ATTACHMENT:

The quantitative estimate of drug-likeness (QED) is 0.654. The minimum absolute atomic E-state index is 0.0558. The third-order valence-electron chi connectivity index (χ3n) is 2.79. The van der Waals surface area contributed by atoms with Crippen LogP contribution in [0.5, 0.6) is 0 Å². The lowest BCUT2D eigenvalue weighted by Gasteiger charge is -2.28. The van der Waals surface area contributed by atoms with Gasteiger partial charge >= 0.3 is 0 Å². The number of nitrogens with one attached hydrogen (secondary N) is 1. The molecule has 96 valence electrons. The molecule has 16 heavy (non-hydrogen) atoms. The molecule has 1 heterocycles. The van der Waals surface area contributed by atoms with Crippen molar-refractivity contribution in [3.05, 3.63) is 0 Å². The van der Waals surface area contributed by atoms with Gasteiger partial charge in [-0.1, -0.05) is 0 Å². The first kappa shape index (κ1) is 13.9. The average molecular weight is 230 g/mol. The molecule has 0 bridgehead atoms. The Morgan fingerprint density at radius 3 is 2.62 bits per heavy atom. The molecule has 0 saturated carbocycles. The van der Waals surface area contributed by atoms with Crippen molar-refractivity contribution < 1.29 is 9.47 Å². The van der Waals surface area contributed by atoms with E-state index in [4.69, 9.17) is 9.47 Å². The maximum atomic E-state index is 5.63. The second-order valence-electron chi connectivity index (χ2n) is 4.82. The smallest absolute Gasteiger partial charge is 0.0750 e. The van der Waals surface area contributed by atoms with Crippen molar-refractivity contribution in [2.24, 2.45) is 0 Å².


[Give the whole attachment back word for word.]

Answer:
The quantitative estimate of drug-likeness (QED) is 0.654. The minimum absolute atomic E-state index is 0.0558. The third-order valence-electron chi connectivity index (χ3n) is 2.79. The van der Waals surface area contributed by atoms with Crippen LogP contribution in [0.5, 0.6) is 0 Å². The lowest BCUT2D eigenvalue weighted by Gasteiger charge is -2.28. The van der Waals surface area contributed by atoms with Gasteiger partial charge >= 0.3 is 0 Å². The number of nitrogens with one attached hydrogen (secondary N) is 1. The molecule has 96 valence electrons. The molecule has 16 heavy (non-hydrogen) atoms. The molecule has 1 heterocycles. The van der Waals surface area contributed by atoms with Crippen molar-refractivity contribution in [3.05, 3.63) is 0 Å². The van der Waals surface area contributed by atoms with Gasteiger partial charge in [-0.1, -0.05) is 0 Å². The first kappa shape index (κ1) is 13.9. The average molecular weight is 230 g/mol. The molecule has 0 bridgehead atoms. The Morgan fingerprint density at radius 3 is 2.62 bits per heavy atom. The molecule has 0 saturated carbocycles. The van der Waals surface area contributed by atoms with Crippen molar-refractivity contribution < 1.29 is 9.47 Å². The van der Waals surface area contributed by atoms with E-state index in [4.69, 9.17) is 9.47 Å². The maximum atomic E-state index is 5.63. The second-order valence-electron chi connectivity index (χ2n) is 4.82. The smallest absolute Gasteiger partial charge is 0.0750 e. The van der Waals surface area contributed by atoms with Crippen molar-refractivity contribution in [2.24, 2.45) is 0 Å².